Using RCRA's Endangerment Provision
In view of the relative ease of establishing liability, its powerful remedies, and attorney fees for prevailing plaintiffs, it is surprising that RCRA endangerment suits are not more common. One explanation is that the U.S. EPA still relies primarily on CERCLA, which arguably has an even easier burden of proof. In view of CERCLA, the federal agency may not feel the need to employ RCRA's endangerment provision. Both citizens and government agencies could also be dissuaded by RCRA's imminent and substantial language. A layman may assume a plaintiff's burden is much greater than judicial interpretations. It is also possible that citizens with limited funding may find RCRA overly burdensome. Even with its relaxed requirements, a plaintiff still must retain an expert to testify to an endangerment to health or the environment.
Citizens and governments can employ RCRA's endangerment provision in a wide variety of circumstances. For instance, any reasonably contaminated site bordering a river likely threatens health or the environment, as contaminants are probably moving via surface or groundwater in the direction of the river. RCRA offers a viable means to clean waterfront sites and water bodies themselves. Similarly, a neighbor concerned that contamination may be moving towards its property could file suit to assure that the problem is addressed before it becomes dangerous.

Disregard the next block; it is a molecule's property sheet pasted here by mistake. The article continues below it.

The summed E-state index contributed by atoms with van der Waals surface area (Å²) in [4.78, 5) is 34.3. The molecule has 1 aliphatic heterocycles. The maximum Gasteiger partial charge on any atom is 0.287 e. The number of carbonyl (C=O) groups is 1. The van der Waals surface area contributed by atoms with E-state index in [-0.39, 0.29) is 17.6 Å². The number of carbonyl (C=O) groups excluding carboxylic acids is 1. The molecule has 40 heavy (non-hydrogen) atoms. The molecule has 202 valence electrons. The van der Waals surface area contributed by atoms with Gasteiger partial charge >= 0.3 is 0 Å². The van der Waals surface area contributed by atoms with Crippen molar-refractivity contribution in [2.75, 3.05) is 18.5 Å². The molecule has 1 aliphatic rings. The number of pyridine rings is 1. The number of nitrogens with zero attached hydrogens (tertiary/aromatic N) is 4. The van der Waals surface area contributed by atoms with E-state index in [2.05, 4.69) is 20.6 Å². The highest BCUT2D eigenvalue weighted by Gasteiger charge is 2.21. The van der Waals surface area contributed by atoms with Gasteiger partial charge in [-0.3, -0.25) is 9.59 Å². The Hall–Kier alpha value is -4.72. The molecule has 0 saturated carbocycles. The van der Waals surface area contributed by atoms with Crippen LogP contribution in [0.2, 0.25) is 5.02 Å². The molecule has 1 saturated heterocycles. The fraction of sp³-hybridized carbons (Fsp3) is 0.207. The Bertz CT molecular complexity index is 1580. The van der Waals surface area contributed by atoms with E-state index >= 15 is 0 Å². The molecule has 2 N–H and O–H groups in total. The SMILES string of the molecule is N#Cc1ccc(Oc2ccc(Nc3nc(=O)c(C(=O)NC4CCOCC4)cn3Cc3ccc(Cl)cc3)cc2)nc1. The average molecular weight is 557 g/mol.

Owners of contaminated property can file RCRA endangerment actions to clean their properties in lieu of bearing all of the costs themselves. The Supreme Court in Cooper Industries, Inc.v. Aviall Services, Inc limited contribution actions under CERCLA. The Court held that a private party may pursue a claim for contribution under CERCLA § 113(f)(1) only during or after a civil action under CERCLA §§ 106 or 107(a). After the Court's ruling, an owner that voluntarily cleans its property bears a significant risk of incurring the entire remediation cost.
Instead of taking the risk of remediating the property and sustaining the full cleanup cost, an owner of contaminated property could file a RCRA endangerment action. The suit would seek an order requiring any past or present waste generator, disposer or transporter to clean the site. An owner that did not contribute to the contamination could employ RCRA to force others to pay the full costs of cleanup. Even assuming that the owner did contribute, it could employ RCRA to compel others to share in the cleanup. Unlike CERCLA, the owner can recover attorney fees, and need not incur any of its own response costs to initiate the RCRA suit. The sky appears to be the limit for RCRA endangerment actions. As plaintiffs learn more about the statute, particularly in jurisdictions that substantially restrict CERCLA, RCRA enforcement actions should dramatically increase.